“The probability of these events occurring has been for the most part calculated deterministically, and is very small (e.g., the 1908 meteor strike in Siberia is considered a one-in-1,000 year event and the likelihood of a similar event affecting the covered area of a bond is even more remote),” the report said.
Under current market conditions, the report went on to say, reinsurance buyers found it easier to buy protection for such perils, while aligning the coverage with traditional reinsurance contracts.
The report noted that event definitions also have expanded. “For example, a recent transaction widened the event definition for named storms and earthquakes in the U.S. by increasing the duration of the event to 240 hours from 168. Expanding the time clause in the event definition is common in a soft reinsurance market.”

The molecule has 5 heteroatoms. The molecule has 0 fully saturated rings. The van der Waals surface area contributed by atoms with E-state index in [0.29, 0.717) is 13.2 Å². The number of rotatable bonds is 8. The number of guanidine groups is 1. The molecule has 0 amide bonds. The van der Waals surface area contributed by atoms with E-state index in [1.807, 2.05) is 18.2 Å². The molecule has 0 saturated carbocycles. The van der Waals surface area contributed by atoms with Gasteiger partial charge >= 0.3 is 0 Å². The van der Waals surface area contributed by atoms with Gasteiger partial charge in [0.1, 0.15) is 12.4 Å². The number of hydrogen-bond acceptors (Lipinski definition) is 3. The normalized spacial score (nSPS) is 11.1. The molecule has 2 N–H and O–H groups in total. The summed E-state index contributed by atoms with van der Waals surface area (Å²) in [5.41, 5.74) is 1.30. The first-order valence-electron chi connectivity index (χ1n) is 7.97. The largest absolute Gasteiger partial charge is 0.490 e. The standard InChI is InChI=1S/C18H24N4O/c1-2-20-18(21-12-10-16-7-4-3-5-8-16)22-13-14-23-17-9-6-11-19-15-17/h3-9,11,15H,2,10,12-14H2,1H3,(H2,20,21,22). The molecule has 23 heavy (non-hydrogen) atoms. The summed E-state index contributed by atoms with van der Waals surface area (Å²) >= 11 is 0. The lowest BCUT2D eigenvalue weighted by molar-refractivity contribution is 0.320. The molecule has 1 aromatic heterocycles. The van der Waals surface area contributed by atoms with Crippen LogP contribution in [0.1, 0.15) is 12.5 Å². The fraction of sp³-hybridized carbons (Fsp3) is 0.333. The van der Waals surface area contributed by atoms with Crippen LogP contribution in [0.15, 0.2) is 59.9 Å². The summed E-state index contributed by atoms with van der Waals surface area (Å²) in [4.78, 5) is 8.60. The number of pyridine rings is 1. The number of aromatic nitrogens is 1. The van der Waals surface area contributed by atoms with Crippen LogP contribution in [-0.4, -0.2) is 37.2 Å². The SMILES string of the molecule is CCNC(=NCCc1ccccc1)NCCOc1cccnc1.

Issuers also have been testing the market by either lengthening or shortening the maturities of their issuances, S&P indicated. While five-year issuances are common, a seven-year maturity deal failed to be placed, and a six-month deal covering one hurricane season was placed successfully, the report said.
A further sign that the ILS market “is currently a buyer’s market is the inclusion of early termination provisions, which make the terms and conditions more flexible for the issuer,” the report said, noting that variable reset options have been part of most issuances for the past two years.
Prudent Risk Assessment?
S&P welcomes these innovations but continues to caution that growth should not jeopardize underwriting discipline and due diligence, said S&P’s credit analyst Maren Josefs in a statement accompanying the report.
S&P cited the fact that there is a drive to reduce costs and increase the speed of execution to connect risks with appropriate counterparties. “As everyone tries to jump on the reinsurance bandwagon, is there a risk of the ILS market overheating and new investors getting burned?”
Major Long-Term Concerns